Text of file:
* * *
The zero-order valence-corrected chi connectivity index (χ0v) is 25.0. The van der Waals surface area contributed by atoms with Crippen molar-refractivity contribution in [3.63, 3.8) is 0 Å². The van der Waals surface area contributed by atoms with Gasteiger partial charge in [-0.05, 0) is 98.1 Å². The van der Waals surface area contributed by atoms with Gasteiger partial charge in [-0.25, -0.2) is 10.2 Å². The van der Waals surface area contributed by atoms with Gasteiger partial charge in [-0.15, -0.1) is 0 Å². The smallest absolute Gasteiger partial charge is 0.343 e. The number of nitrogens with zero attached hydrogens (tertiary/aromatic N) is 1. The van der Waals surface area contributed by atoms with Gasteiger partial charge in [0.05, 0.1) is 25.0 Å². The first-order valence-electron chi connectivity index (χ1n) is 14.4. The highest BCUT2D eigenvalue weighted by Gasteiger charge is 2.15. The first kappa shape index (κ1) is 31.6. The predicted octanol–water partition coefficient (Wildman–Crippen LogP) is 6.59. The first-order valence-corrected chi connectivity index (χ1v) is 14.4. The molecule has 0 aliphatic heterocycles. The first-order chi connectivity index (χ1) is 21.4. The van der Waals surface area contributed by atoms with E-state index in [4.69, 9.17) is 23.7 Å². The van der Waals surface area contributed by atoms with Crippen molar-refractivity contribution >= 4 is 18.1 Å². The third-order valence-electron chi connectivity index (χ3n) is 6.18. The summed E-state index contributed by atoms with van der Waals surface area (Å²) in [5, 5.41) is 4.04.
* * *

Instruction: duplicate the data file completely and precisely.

The zero-order valence-corrected chi connectivity index (χ0v) is 25.0. The van der Waals surface area contributed by atoms with Crippen molar-refractivity contribution in [3.63, 3.8) is 0 Å². The van der Waals surface area contributed by atoms with Gasteiger partial charge in [-0.05, 0) is 98.1 Å². The van der Waals surface area contributed by atoms with Gasteiger partial charge in [-0.25, -0.2) is 10.2 Å². The van der Waals surface area contributed by atoms with Gasteiger partial charge in [-0.15, -0.1) is 0 Å². The smallest absolute Gasteiger partial charge is 0.343 e. The number of nitrogens with zero attached hydrogens (tertiary/aromatic N) is 1. The van der Waals surface area contributed by atoms with Gasteiger partial charge in [0.05, 0.1) is 25.0 Å². The first-order valence-electron chi connectivity index (χ1n) is 14.4. The highest BCUT2D eigenvalue weighted by Gasteiger charge is 2.15. The first kappa shape index (κ1) is 31.6. The predicted octanol–water partition coefficient (Wildman–Crippen LogP) is 6.59. The first-order valence-corrected chi connectivity index (χ1v) is 14.4. The molecule has 0 aliphatic heterocycles. The first-order chi connectivity index (χ1) is 21.4. The van der Waals surface area contributed by atoms with E-state index in [4.69, 9.17) is 23.7 Å². The van der Waals surface area contributed by atoms with Crippen molar-refractivity contribution >= 4 is 18.1 Å². The third-order valence-electron chi connectivity index (χ3n) is 6.18. The summed E-state index contributed by atoms with van der Waals surface area (Å²) in [5, 5.41) is 4.04.